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Should investment decisions be clouded by tax considerations?


oec2000
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Flying Arrow brought up an interesting point about the effect of taxes on investment returns in another thread. For those with investments outside tax-sheltered accounts, this is an important issue and it would be interesting to hear how you deal with it. (Because of differences in Cdn and US taxation of capital gains - in Canada, generally speaking, all cap gains are taxed at the same rate, i.e. 50% of your marginal rate - the strategies may be different. I gather that options are treated differently too.)

 

As a starting point, I assume we all agree that, all things being equal, it is better to defer the realisation of gains to derive the benefit of interest free financing from CRA/IRS.

 

The problem starts when your investment analysis tells you to switch out of a stock on which you have a substantial gain to buy something else. I'll give two examples that I am grappling with right now. a) A preferred bought at $3.60 has gone as high as $22, a level at which I think I should sell and switch into something else with more upside. b) FFH stock bought around $250. At $375, I'm thinking of selling the common to switch into FFH LEAPs (280 or 300 call) - the idea is to reduce my downside (max downside on common is $375, max downside on 300 call is abt 100 but main thing is that LEAPs will not fall less than $1 for every $1 decline in FFH price.)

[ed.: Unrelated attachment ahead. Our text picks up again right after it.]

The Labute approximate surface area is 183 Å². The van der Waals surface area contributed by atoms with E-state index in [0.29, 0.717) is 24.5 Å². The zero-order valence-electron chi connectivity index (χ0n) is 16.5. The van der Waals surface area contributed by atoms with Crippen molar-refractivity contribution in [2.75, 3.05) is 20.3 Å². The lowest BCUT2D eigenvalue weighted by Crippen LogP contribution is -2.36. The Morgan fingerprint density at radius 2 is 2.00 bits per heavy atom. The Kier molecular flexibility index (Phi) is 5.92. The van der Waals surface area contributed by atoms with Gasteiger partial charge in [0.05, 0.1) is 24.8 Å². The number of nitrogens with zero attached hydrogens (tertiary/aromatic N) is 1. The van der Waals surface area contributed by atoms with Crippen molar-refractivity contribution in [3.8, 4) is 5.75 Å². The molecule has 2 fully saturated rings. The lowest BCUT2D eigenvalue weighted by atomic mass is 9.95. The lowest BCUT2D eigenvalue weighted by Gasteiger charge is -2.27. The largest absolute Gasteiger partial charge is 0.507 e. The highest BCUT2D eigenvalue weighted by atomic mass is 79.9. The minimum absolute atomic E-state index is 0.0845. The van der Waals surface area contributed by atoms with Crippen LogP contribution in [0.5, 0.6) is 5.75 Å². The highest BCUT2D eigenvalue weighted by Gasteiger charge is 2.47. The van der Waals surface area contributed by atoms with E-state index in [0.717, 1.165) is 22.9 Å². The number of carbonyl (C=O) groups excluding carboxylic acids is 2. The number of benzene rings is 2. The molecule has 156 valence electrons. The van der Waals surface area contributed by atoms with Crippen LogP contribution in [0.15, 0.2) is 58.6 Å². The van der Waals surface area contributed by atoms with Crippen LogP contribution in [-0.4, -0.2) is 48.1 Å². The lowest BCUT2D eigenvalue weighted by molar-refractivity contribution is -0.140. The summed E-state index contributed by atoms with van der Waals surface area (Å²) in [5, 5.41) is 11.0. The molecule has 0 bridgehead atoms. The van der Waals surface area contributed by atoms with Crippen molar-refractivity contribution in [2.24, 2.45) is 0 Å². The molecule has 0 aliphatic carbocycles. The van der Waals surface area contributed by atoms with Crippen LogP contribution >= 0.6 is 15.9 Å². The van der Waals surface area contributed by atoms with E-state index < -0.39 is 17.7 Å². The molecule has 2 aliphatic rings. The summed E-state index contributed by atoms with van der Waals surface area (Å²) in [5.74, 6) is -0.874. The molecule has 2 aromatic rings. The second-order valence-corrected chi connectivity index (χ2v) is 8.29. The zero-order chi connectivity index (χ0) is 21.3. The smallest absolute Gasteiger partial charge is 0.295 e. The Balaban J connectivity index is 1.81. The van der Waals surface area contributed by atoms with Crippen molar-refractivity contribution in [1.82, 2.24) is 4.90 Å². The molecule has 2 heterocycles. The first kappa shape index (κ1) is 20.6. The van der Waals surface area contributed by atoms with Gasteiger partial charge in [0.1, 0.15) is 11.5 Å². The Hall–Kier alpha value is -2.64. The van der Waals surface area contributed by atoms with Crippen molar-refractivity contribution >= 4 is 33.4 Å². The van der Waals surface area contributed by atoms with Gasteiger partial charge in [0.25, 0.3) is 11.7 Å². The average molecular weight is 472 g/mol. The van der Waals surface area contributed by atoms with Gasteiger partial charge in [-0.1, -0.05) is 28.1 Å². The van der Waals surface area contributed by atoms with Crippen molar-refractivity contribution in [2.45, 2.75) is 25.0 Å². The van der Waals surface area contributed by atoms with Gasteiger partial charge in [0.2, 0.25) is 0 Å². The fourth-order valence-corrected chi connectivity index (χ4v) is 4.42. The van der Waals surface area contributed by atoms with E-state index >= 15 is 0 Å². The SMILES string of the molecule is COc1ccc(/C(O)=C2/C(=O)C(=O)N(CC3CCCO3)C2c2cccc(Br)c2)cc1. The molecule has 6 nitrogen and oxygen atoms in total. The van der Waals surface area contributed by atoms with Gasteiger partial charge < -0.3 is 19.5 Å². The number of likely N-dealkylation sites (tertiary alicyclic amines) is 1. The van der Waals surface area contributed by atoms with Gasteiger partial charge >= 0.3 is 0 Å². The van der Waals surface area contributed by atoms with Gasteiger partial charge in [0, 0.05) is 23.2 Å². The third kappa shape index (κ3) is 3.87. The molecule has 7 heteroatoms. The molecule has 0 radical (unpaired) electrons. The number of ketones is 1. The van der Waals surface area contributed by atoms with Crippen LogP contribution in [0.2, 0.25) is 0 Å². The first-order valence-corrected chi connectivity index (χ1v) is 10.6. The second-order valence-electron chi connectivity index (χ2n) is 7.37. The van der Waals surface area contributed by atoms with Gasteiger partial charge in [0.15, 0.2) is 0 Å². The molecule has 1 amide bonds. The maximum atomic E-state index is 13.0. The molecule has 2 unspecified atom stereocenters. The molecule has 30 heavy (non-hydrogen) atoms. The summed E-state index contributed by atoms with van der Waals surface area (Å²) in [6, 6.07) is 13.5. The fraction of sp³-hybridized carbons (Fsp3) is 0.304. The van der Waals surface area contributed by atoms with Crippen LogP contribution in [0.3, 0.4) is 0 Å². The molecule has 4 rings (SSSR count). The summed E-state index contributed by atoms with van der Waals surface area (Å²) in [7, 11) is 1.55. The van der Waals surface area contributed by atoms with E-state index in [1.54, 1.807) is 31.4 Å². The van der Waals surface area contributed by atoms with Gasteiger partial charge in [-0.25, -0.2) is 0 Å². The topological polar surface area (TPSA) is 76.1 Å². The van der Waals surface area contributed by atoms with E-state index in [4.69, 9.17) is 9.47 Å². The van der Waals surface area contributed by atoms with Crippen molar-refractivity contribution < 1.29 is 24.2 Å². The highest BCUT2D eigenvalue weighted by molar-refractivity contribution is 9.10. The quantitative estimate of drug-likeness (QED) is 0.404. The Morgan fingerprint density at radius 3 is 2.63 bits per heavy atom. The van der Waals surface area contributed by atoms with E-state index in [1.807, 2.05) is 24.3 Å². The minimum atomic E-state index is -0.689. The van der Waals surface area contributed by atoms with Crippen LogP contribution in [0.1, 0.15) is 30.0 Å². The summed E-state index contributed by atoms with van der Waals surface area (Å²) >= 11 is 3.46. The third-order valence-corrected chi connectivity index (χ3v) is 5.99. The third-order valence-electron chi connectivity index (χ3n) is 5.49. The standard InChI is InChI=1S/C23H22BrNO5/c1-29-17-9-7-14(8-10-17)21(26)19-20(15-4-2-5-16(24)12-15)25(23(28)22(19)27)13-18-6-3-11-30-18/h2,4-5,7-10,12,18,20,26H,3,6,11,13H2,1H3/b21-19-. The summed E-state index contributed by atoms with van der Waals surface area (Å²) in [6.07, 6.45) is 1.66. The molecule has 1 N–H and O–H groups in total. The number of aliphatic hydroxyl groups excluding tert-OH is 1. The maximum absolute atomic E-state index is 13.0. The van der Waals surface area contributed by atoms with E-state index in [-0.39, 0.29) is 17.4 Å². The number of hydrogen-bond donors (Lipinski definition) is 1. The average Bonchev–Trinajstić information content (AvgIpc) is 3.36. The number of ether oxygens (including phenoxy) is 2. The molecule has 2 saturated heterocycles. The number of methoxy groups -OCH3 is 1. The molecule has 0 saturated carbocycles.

In the past, I have tended to make such decisions with an eye on the potential tax liability. Not sure whether there is selective perception on my part, but it seems that when I have allowed tax considerations to get in the way that I have sometimes made bad decisions.

 

 

 

 

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This is a subject which obviously affects everyone differently.  If you're a pro managing other peoples' money...well, most people care about the top line and the business is marketed with top-line results.

 

However, the fact is, if you're a citizen in the U.S. of, say, NYC or California and you're already in a high federal bracket, you're going to see your short-term gains taxed at almost 50%.  Think about that.

 

If we're talking about "risk-adjusted" returns, then if you're in a high-bracket (and whose goal isn't to be?), this issue is something to be considered for the long-term.

 

If you're doing 25% a year but it requires selling, more often than not, in under 1 year, you're looking at about a 13% after-tax return.  Can you get better than 13% per year (with less risk) by holding some terrific stalwart investments over the long term? 

 

The fact is, though, if you're marketing returns, this mostly becomes irrelevant even though it should be top of mind.  I think it mosly comes from the fact that most potential clients will have tax-deferred accounts and therefore the industry is not structured with this discussion in mind.